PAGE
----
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32 of 35 people found the following review helpful By TUCO H. on November 11, 2001
Format: Audio CD Verified Purchase
This is the first truly great Wong Kar-Wai film, in that he doesn't need a gun or martial arts or even sex to express himself magnificently. This is his stab into Antonioni territory by way of Scorsese-Taxi-Driver era slow-mo editing. The Romanticism isn't some bizarre subjective comic-book romanticism like in Chung-King Express or Fallen Angels, but something deeply painful and alienated and constratined by tradition, directly from the real world, again harking back to classic Antonioni films like "Red Desert." Wong doesn't really take us into the individuation of his characters too much, but then Wong has some way to go before he can say as much with his 'restraint' as Antonioni did with his.
The Soundtrack is 40 minutes of the most incredibly varied, sublimely beautiful music, MOST OF WHICH IS BARELY HEARD IN THE FILM. That's why If you think that by buying the DVD you'll get the soundtrack too, you're wrong. There's plenty more here. The 3 legendary Nat King Cole (in Spanish) tracks (many more unbelievable tracks are available on the original 16 Exitos on Capitol), the beautiful East-meets-West classical "Yumeji's Theme" by Umebayashi Shigeru (originally used in a Seijun Suzuki film called "Yumeji" barely see in the West), and the other magnificent east-meets-west classical pieces by Micheal Galasso are just the beginning; in between are sandwiced sublimely bizarre and beautiful rare Chinese pop & ethnic tracks that no one in the west has ever heard! This is the best soundtrack I've heard since "Apocalypse Now," and "Rumble Fish." Get it today!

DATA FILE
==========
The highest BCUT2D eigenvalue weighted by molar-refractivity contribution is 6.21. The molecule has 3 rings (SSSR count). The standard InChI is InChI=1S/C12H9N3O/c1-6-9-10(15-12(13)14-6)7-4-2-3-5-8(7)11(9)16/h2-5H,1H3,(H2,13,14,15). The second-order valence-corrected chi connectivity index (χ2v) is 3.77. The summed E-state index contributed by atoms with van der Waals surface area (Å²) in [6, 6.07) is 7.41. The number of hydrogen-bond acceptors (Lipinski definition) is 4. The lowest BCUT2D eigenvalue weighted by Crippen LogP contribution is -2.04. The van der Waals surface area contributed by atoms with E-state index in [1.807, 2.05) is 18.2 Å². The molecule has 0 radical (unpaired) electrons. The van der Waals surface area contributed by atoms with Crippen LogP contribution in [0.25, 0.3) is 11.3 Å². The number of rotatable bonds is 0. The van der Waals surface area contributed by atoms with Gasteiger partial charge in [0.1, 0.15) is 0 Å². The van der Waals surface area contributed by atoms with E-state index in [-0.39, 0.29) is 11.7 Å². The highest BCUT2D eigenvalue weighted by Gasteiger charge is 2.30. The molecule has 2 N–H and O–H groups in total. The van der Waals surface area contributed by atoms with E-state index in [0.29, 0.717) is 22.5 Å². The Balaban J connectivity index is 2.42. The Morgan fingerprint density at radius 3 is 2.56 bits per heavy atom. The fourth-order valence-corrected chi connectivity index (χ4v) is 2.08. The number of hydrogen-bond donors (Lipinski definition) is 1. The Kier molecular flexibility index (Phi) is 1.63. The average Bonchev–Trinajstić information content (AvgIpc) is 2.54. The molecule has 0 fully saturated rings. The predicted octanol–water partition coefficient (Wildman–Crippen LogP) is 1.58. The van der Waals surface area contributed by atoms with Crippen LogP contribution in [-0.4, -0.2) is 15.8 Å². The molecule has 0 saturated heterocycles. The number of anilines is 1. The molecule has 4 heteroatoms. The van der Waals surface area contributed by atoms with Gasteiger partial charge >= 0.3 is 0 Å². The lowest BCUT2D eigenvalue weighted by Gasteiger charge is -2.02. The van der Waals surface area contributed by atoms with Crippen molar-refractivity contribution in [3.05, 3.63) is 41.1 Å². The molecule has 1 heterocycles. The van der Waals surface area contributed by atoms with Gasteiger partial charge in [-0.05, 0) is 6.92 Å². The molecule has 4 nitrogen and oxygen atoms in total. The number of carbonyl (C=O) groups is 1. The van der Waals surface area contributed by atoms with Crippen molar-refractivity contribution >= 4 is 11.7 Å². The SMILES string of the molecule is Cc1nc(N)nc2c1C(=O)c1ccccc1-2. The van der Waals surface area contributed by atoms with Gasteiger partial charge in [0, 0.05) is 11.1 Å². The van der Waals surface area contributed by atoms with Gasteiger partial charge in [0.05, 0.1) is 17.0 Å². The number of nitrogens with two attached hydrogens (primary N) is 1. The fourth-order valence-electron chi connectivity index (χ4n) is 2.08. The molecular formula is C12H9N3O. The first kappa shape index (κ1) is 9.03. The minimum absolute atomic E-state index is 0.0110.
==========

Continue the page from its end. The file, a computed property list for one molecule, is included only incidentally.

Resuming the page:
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11 of 11 people found the following review helpful By Galitt on October 8, 2001
Format: Audio CD
Ever felt alone in the night, blue and gray weather outside, smoking, slowly sipping your coffee, staring at the window? Just wishing to have the right music to listen to? This is the soundtrack for your feelings. Sultry, Warm, passionate and so elegant. A real winter music.
The most elegant of all Kar-wai Wong films soundtracks.
A cool atmosphere CD with brilliant mixing between western music (Nat King Cole) and modern east sounds.
Won't let you down.
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10 of 11 people found the following review helpful By Amelia Ann Favere on November 6, 2002
Format: Audio CD
The opening song is the ultimate mood music for falling in love. The rest of the album is an eclectic mix of the slow-paced and romantic Nat King Cole, with his American-accented Portuguese, and some great '60s Cantonese pop. Get it and love it -- and see the movie.
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6 of 6 people found the following review helpful By A Customer on October 23, 2003
Format: Audio CD
The music in this soundtrack is so fitting for the pace of this beautiful but sad love story told to us at a slow easy going pace. My favorite tract being Yumeji's Theme evokes deep emotions from within. Each time it plays in the movie there is no need for words as every glance, motion and thoughts are made known though left unsaid. In a time when movies only include the latest pop music for the sake of profit making this soundtrack rises above all as one which is fitting for the story it unfolds.
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7 of 8 people found the following review helpful By sherbertrose on October 2, 2003
Format: Audio CD
With the declining quality of soundtracks these days where most of the tracks are not even heard in the film but put on there for the sake of having a hit single, this soundtrack was a breath of fresh air because it does an amazing job of what a soundtrack is supposed to do: take you back into the movie as the music drifts through your ears. I can't listen to "Yumeji's Theme" without seeing in my mind the characters slowly passing by each other with longing glances. Every piece of music fits the moment in the movie that they were used in so beautifully from the Chinese opera to Nat King Cole's tracks. This soundtrack is definitely worth owning if you're in the mood for the movie but don't have a DVD player available (like when you're driving in your car).